We can, and have, done the same analysis by comparing modern and ancient samples from place X with modern and ancient African DNA, which is how we know that we the first members of our species left Eastern Africa about 70,000 years ago to settle the four corners of the Earth (which has no actual corners, of course). 

However, like quick-drying cement, this analysis gets really hard, really fast (insert your own dirtier joke there if you like). Genetic fingerprints get jumbled thanks to the huge amount of genetic crossover that happens as part of our meotic sexytime, and because humans have interbred … a lot. Not in a gross (and genetically dangerous) “banjo player in Deliverance” way, but in a “we’re all related” way. We only have to go back 2,000-4,000 years before we find a person who is a common ancestor for every single human alive on Earth, and, for Europeans at least, anyone who was alive and had children 1,000 years ago is the ancestor of every person of European descent alive today

So it only takes a few dozen generations before analysis of our crossed-over, interbred nuclear genomes gets so messy that we’re tracing complex statistics instead of neat and tidy family trees. So to make it easier, instead of nuclear genomes, we often compare the tiny, circular genomes that persist within our mitochondria.

You’ll recall from biology class (you were paying attention, right?!) that our mitochondria used to be free-living bacteria, complete with circular, prokaryotic genomes. While most of that ancient genome has disappeared (or migrated to our own nuclear genome), our cellular energy factories still hold a circle of DNA that gets passed down to baby mitochondria when a cell divides and when a mommy and daddy lie down (or stand up, or whatever page of the Kama Sutra they’re on) and do Grown Up Stuff™. What’s weird is that (probably because eggs are big and sperm are small) every one of your mitochondria came from your mom, not your dad.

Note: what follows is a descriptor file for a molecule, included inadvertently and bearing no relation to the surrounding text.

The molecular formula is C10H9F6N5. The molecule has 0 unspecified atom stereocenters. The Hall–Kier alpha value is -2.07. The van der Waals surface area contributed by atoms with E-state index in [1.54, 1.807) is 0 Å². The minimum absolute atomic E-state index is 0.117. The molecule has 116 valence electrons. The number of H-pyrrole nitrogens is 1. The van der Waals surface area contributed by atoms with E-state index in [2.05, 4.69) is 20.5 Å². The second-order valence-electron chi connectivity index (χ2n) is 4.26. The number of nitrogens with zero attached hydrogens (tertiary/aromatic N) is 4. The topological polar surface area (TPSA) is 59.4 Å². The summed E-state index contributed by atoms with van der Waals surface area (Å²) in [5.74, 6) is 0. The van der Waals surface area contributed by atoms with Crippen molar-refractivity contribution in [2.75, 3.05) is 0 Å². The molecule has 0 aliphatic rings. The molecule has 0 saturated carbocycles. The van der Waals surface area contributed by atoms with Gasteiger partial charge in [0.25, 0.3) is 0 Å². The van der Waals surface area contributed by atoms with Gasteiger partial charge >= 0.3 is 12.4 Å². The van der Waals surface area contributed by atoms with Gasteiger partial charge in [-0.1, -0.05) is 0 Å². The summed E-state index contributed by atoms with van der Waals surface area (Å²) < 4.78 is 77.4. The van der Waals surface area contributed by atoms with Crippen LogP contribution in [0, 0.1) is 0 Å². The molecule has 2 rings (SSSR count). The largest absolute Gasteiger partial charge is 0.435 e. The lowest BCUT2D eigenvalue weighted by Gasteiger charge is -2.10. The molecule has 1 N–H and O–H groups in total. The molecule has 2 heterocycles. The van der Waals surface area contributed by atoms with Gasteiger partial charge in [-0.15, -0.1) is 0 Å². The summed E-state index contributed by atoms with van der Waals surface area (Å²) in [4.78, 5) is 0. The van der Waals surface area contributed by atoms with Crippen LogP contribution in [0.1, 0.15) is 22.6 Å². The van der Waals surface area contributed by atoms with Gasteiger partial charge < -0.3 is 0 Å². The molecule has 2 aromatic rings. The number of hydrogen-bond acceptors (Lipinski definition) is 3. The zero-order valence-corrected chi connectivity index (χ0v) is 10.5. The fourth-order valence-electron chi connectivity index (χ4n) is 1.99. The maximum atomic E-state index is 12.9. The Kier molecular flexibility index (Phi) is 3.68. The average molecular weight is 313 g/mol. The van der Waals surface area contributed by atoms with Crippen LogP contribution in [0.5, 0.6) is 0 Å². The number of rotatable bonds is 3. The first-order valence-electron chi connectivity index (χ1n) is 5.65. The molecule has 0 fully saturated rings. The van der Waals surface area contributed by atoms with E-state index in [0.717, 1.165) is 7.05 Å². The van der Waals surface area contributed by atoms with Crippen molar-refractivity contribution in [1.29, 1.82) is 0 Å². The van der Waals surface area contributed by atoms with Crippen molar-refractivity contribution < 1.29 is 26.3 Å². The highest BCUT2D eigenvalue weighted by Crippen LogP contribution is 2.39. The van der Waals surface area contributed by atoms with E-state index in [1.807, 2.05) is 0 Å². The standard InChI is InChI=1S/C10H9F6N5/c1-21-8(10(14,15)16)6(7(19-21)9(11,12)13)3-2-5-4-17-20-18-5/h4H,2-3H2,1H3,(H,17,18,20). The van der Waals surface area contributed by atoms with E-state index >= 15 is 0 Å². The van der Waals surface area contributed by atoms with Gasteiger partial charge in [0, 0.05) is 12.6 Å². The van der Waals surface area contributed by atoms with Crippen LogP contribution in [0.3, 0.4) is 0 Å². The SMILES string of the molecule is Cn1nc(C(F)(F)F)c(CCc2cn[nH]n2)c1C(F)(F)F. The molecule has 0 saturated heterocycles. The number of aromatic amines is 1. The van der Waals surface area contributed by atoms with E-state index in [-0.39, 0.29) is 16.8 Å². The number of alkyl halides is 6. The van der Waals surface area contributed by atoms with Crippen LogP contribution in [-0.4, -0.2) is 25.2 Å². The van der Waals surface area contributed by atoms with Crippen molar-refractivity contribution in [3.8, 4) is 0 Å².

By comparing mitochondrial genomes from the past with mitochondrial genomes from around the world today, we are fairly certain that one single female of the Homo sapiens crew, living in Africa about 100,000-200,000 years ago, is the ancestor of every living human being today. We call her Mitochondrial Eve. She wasn’t the only human female alive then, and she wasn’t the only human with mitochondria. She’s just the one whose kids ended up covering the Earth.

Yeah, people whose recent ancestors come from South Asia look different from people whose recent ancestors come from Sweden. But that’s just human genetic variation, the same way that I have blonde hair and my friends Jamie and Eric are orange-haired gingers. 

People have grouped together (and often excluded other groups) throughout history for a variety of reasons, some of them good, and many of them unthinkably horrible. Because of this, our ancestors often bred with those close to them in geography as well as culture, reinforcing bits of human genetic variation in traits like skin color and facial features. We invented “race”. Evolution just made different kinds of people.

All of this is a long way of saying that while your original question doesn’t have an answer, studying genetic differences based on geography and culture is still important to science. Not because it shows us how we are different, but because it highlights our human connections, and reminds us of our shared experience and common origin in a world that could always use a bit more of that kind of thinking.


Gearing up for a new full length Lemon Demon album. In the meantime, I combined various singles from the last few years into a damn Bandcamp EP!!

7 tracks for $4. now that’s what I call a music